A single man in all Kazounde might, perhaps, lose by the death of Moini Loungga. This was the contractor, Jose-Antonio Alvez, who agreed very well with the drunkard, whose authority was recognized by the whole province. If the accession of his first wife, Queen Moini, should be contested, the States of Moini Loungga might be invaded by a neighboring competitor, one of the kings of Oukonson. The latter, being younger and more active, had already seized some villages belonging to the Kazounde government. He had in his services another trader, a rival of Alvez Tipo-Tipo, a black Arab of a pure race, whom Cameron met at N'yangwe.

What was this Alvez, the real sovereign under the reign of an imbruted negro, whose vices he had developed and served?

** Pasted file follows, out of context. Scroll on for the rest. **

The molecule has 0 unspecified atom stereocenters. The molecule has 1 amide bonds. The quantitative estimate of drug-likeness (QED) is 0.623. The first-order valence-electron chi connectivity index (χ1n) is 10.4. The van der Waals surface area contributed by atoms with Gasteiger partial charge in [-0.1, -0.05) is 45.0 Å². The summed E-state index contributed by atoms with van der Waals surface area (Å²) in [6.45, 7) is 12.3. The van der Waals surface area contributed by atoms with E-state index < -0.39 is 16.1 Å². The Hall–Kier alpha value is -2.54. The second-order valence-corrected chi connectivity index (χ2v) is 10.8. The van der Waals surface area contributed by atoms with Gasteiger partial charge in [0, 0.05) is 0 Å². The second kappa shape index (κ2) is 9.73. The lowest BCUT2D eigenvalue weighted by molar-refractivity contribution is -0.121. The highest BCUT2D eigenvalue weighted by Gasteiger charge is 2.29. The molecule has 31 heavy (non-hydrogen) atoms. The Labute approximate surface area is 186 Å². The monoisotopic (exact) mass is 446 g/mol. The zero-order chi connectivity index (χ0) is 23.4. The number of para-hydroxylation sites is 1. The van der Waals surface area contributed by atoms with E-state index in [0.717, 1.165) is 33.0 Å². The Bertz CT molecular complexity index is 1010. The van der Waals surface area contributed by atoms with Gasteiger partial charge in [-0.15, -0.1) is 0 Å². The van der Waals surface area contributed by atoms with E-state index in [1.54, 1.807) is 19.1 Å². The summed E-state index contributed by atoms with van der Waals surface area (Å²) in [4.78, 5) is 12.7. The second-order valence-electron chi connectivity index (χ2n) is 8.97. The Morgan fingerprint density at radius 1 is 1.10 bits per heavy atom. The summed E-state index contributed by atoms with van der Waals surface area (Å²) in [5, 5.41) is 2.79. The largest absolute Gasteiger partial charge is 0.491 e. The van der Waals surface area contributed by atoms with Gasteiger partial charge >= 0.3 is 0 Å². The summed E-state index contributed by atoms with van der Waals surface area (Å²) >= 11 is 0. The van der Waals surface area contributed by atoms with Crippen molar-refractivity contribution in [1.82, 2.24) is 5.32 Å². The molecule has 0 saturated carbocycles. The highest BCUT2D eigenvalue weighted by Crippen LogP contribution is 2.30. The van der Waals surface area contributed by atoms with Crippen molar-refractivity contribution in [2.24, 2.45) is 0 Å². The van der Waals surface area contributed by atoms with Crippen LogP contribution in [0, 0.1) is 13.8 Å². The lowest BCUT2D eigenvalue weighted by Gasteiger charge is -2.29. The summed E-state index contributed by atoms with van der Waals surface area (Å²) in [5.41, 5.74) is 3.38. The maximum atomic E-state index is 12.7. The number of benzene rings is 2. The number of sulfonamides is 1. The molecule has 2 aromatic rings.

Jose-Antonio Alvez, already advanced in years, was not, as one might suppose, a "msoungou," that is to say, a man of the white race. There was nothing Portuguese about him but his name, borrowed, no doubt, for the needs of commerce. He was a real negro, well known among traders, and called Kenndele. He was born, in fact, at Donndo, or the borders of the Coanza. He had commenced by being simply the agent of the slave-brokers, and would have finished as a famous trader, that is to say, in the skin of an old knave, who called himself the most honest man in the world.

Cameron met this Alvez in the latter part of 1874, at Kilemmba, the capital of Kassonngo, chief of Ouroua. He guided Cameron with his caravan to his own establishment at Bihe, over a route of seven hundred miles. The convoy of slaves, on arriving at Kazounde, had been conducted to the large square.

It was the 26th of May. Dick Sand's calculations were then verified. The journey had lasted thirty-eight days from the departure of the army encamped on the banks of the Coanza. Five weeks of the most fearful miseries that human beings could support.